Musculoskeletal (MSK) Assessments Project

Bone and Joint Health SCNTM


Alberta is advancing how Albertan’s access and receive musculoskeletal (MSK) Assessments. The Bone and Joint Health Strategic Clinical Network (BJHSCN) is convinced that through collaboration with multiple stakeholders, we can collectively standardize the assessment process, position ourselves for sustainable funding, use outcome measures to ensure high quality, and provide patients and providers with consistent communication regarding their resulting treatment plan.


The Bone and Joint Health Strategic Clinical Network (BJH SCN) is one of the sixteen Alberta Health Services (AHS) Strategic Clinical Networks (SCNs). The SCNs are tasked with driving quality improvement and innovation by leveraging knowledge translation.

The BJH SCN has three strategic goals:

  1. Maximize Albertans’ mobility and function
  2. Mend Albertans’ disability from bone and joint disorders and injuries
  3. Mitigate Albertans’ risk for bone and joint injuries and conditions

The BJH SCN supports two very successful programs that have networks of stakeholders engaged and dedicated to continuous quality improvement (QI).

These are supported in partnership with the Alberta Bone and Joint Health Institute (ABJHI) a private charity that offers a number of services: data management, quality improvement strategy (includes project management, change management and stakeholder engagement), research services, and big data solutions. Lessons learned from these two programs will be leveraged to successfully accomplish a new initiative: improving access to musculoskeletal (MSK) services, which is aligned with the BJH SCN’s strategic goals.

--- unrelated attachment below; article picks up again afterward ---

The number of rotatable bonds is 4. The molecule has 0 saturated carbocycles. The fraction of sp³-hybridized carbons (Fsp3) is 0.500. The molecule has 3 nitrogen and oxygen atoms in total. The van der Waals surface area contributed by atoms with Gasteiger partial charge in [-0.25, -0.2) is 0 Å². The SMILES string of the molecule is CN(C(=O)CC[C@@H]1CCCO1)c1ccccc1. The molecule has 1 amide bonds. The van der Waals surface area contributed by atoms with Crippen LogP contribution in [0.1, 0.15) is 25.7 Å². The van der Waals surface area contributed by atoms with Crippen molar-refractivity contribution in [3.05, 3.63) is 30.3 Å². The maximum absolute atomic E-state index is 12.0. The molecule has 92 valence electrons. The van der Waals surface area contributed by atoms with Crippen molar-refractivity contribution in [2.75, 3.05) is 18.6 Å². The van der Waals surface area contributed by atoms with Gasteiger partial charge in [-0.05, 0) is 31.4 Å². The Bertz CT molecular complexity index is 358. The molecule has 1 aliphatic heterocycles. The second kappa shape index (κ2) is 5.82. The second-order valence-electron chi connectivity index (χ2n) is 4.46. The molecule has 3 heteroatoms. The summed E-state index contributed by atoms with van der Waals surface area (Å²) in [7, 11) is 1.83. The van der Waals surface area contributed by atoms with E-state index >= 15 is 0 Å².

Opportunity/Clinical Issue

There are unnecessary queues and long wait lists to see providers with expertise in MSK that result in patients not receiving a timely assessment. There is also a wide variety in the MSK expertise and assessment process, resulting in patients not necessarily receiving a consistent and comprehensive assessment.

This is true for a variety of MSK conditions including shoulder pains and injuries. Shoulder injuries, specifically, would benefit greatly from an accurate and timely assessment from an expert because the majority of patients do not require surgery and could be well treated with education and non-surgical treatment such as exercise and active rehabilitation.

Therefore, improved access to a timely and accurate assessment is one of the primary goals of this project. Improving access to timely assessment contributes to earlier initiation of exercise and active rehabilitation which in turn results in quicker return to activities of daily living, recreation and work.

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